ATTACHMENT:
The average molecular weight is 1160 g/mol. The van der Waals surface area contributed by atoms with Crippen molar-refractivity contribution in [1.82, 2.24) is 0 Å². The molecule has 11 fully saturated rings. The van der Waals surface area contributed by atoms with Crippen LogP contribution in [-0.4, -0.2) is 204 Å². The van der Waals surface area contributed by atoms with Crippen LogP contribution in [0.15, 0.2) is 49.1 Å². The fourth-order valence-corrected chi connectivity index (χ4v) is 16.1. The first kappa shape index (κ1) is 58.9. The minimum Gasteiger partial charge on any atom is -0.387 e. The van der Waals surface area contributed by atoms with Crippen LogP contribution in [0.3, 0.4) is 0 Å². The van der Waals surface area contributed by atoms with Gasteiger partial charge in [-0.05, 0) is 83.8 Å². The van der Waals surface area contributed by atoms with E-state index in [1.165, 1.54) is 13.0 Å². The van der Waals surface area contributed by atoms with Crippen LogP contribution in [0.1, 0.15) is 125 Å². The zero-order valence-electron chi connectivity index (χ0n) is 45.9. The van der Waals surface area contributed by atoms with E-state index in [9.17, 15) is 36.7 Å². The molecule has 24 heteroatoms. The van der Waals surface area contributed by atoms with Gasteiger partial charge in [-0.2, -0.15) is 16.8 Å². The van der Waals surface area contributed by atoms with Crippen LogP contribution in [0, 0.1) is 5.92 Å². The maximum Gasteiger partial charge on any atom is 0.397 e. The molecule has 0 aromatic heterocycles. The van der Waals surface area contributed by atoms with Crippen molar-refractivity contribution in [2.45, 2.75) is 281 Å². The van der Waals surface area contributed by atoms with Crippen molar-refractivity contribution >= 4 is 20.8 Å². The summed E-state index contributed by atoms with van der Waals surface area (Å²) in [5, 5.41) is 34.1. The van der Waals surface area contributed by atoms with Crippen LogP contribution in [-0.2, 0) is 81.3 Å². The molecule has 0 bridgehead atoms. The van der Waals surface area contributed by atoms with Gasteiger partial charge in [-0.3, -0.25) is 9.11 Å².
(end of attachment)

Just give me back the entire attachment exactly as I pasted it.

The average molecular weight is 1160 g/mol. The van der Waals surface area contributed by atoms with Crippen molar-refractivity contribution in [1.82, 2.24) is 0 Å². The molecule has 11 fully saturated rings. The van der Waals surface area contributed by atoms with Crippen LogP contribution in [-0.4, -0.2) is 204 Å². The van der Waals surface area contributed by atoms with Crippen LogP contribution in [0.15, 0.2) is 49.1 Å². The fourth-order valence-corrected chi connectivity index (χ4v) is 16.1. The first kappa shape index (κ1) is 58.9. The minimum Gasteiger partial charge on any atom is -0.387 e. The van der Waals surface area contributed by atoms with Crippen LogP contribution in [0.3, 0.4) is 0 Å². The van der Waals surface area contributed by atoms with Gasteiger partial charge in [-0.05, 0) is 83.8 Å². The van der Waals surface area contributed by atoms with E-state index in [1.165, 1.54) is 13.0 Å². The van der Waals surface area contributed by atoms with Crippen LogP contribution in [0.1, 0.15) is 125 Å². The zero-order valence-electron chi connectivity index (χ0n) is 45.9. The van der Waals surface area contributed by atoms with E-state index in [9.17, 15) is 36.7 Å². The molecule has 24 heteroatoms. The van der Waals surface area contributed by atoms with Gasteiger partial charge in [-0.2, -0.15) is 16.8 Å². The van der Waals surface area contributed by atoms with Crippen LogP contribution in [0, 0.1) is 5.92 Å². The maximum Gasteiger partial charge on any atom is 0.397 e. The molecule has 0 aromatic heterocycles. The van der Waals surface area contributed by atoms with Crippen molar-refractivity contribution in [2.45, 2.75) is 281 Å². The van der Waals surface area contributed by atoms with Crippen molar-refractivity contribution >= 4 is 20.8 Å². The summed E-state index contributed by atoms with van der Waals surface area (Å²) in [5, 5.41) is 34.1. The van der Waals surface area contributed by atoms with Crippen LogP contribution in [-0.2, 0) is 81.3 Å². The molecule has 0 bridgehead atoms. The van der Waals surface area contributed by atoms with Gasteiger partial charge in [-0.3, -0.25) is 9.11 Å².